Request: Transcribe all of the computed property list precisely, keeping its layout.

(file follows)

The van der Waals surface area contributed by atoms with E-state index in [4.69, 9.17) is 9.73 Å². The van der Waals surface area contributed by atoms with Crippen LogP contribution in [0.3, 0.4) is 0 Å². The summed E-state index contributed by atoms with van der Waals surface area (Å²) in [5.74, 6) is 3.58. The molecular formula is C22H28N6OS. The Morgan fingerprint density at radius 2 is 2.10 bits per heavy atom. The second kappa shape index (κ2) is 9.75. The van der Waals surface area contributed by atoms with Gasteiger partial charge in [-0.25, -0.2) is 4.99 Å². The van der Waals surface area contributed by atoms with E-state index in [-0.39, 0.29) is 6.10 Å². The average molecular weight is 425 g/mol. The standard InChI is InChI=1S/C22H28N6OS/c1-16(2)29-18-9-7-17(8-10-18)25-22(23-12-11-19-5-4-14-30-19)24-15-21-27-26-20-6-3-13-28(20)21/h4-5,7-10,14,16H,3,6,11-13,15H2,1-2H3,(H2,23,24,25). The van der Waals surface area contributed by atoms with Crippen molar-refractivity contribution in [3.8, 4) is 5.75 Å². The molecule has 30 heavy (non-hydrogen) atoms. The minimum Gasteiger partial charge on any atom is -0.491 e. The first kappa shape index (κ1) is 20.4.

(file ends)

The van der Waals surface area contributed by atoms with E-state index in [4.69, 9.17) is 9.73 Å². The van der Waals surface area contributed by atoms with Crippen LogP contribution in [0.3, 0.4) is 0 Å². The summed E-state index contributed by atoms with van der Waals surface area (Å²) in [5.74, 6) is 3.58. The molecular formula is C22H28N6OS. The Morgan fingerprint density at radius 2 is 2.10 bits per heavy atom. The second kappa shape index (κ2) is 9.75. The van der Waals surface area contributed by atoms with Gasteiger partial charge in [-0.25, -0.2) is 4.99 Å². The van der Waals surface area contributed by atoms with E-state index in [-0.39, 0.29) is 6.10 Å². The average molecular weight is 425 g/mol. The standard InChI is InChI=1S/C22H28N6OS/c1-16(2)29-18-9-7-17(8-10-18)25-22(23-12-11-19-5-4-14-30-19)24-15-21-27-26-20-6-3-13-28(20)21/h4-5,7-10,14,16H,3,6,11-13,15H2,1-2H3,(H2,23,24,25). The van der Waals surface area contributed by atoms with Crippen molar-refractivity contribution in [3.8, 4) is 5.75 Å². The molecule has 30 heavy (non-hydrogen) atoms. The minimum Gasteiger partial charge on any atom is -0.491 e. The first kappa shape index (κ1) is 20.4.